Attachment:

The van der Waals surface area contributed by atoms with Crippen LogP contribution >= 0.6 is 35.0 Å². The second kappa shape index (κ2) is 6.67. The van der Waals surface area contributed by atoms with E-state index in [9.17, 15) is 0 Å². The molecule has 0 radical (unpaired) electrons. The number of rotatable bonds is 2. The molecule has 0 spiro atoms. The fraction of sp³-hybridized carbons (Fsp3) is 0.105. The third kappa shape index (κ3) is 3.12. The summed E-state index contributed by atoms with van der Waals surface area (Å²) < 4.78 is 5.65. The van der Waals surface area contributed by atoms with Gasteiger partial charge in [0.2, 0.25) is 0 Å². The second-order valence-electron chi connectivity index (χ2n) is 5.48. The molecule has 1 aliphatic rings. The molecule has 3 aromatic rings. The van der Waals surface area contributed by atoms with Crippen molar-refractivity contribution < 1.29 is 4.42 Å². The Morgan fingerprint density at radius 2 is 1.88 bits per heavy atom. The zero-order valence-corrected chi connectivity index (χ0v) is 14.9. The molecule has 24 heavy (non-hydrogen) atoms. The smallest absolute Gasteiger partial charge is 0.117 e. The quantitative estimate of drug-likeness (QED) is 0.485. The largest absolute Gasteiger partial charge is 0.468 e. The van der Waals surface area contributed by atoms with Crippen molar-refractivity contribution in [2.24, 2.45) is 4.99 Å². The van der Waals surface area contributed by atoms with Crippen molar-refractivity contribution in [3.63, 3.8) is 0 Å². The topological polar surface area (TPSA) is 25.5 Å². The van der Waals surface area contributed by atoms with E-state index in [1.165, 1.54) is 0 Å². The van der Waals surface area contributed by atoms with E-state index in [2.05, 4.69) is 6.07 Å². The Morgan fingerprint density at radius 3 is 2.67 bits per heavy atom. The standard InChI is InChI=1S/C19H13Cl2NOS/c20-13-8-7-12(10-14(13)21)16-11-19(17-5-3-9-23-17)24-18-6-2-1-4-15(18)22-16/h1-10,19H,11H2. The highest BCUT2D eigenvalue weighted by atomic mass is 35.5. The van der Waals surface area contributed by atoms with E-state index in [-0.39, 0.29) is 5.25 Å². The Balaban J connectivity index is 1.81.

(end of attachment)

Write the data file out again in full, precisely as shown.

The van der Waals surface area contributed by atoms with Crippen LogP contribution >= 0.6 is 35.0 Å². The second kappa shape index (κ2) is 6.67. The van der Waals surface area contributed by atoms with E-state index in [9.17, 15) is 0 Å². The molecule has 0 radical (unpaired) electrons. The number of rotatable bonds is 2. The molecule has 0 spiro atoms. The fraction of sp³-hybridized carbons (Fsp3) is 0.105. The third kappa shape index (κ3) is 3.12. The summed E-state index contributed by atoms with van der Waals surface area (Å²) < 4.78 is 5.65. The van der Waals surface area contributed by atoms with Gasteiger partial charge in [0.2, 0.25) is 0 Å². The second-order valence-electron chi connectivity index (χ2n) is 5.48. The molecule has 1 aliphatic rings. The molecule has 3 aromatic rings. The van der Waals surface area contributed by atoms with Crippen molar-refractivity contribution < 1.29 is 4.42 Å². The Morgan fingerprint density at radius 2 is 1.88 bits per heavy atom. The zero-order valence-corrected chi connectivity index (χ0v) is 14.9. The molecule has 24 heavy (non-hydrogen) atoms. The smallest absolute Gasteiger partial charge is 0.117 e. The quantitative estimate of drug-likeness (QED) is 0.485. The largest absolute Gasteiger partial charge is 0.468 e. The van der Waals surface area contributed by atoms with Crippen molar-refractivity contribution in [2.24, 2.45) is 4.99 Å². The van der Waals surface area contributed by atoms with Crippen molar-refractivity contribution in [3.63, 3.8) is 0 Å². The topological polar surface area (TPSA) is 25.5 Å². The van der Waals surface area contributed by atoms with E-state index in [1.165, 1.54) is 0 Å². The van der Waals surface area contributed by atoms with E-state index in [2.05, 4.69) is 6.07 Å². The Morgan fingerprint density at radius 3 is 2.67 bits per heavy atom. The standard InChI is InChI=1S/C19H13Cl2NOS/c20-13-8-7-12(10-14(13)21)16-11-19(17-5-3-9-23-17)24-18-6-2-1-4-15(18)22-16/h1-10,19H,11H2. The highest BCUT2D eigenvalue weighted by atomic mass is 35.5. The van der Waals surface area contributed by atoms with E-state index in [-0.39, 0.29) is 5.25 Å². The Balaban J connectivity index is 1.81.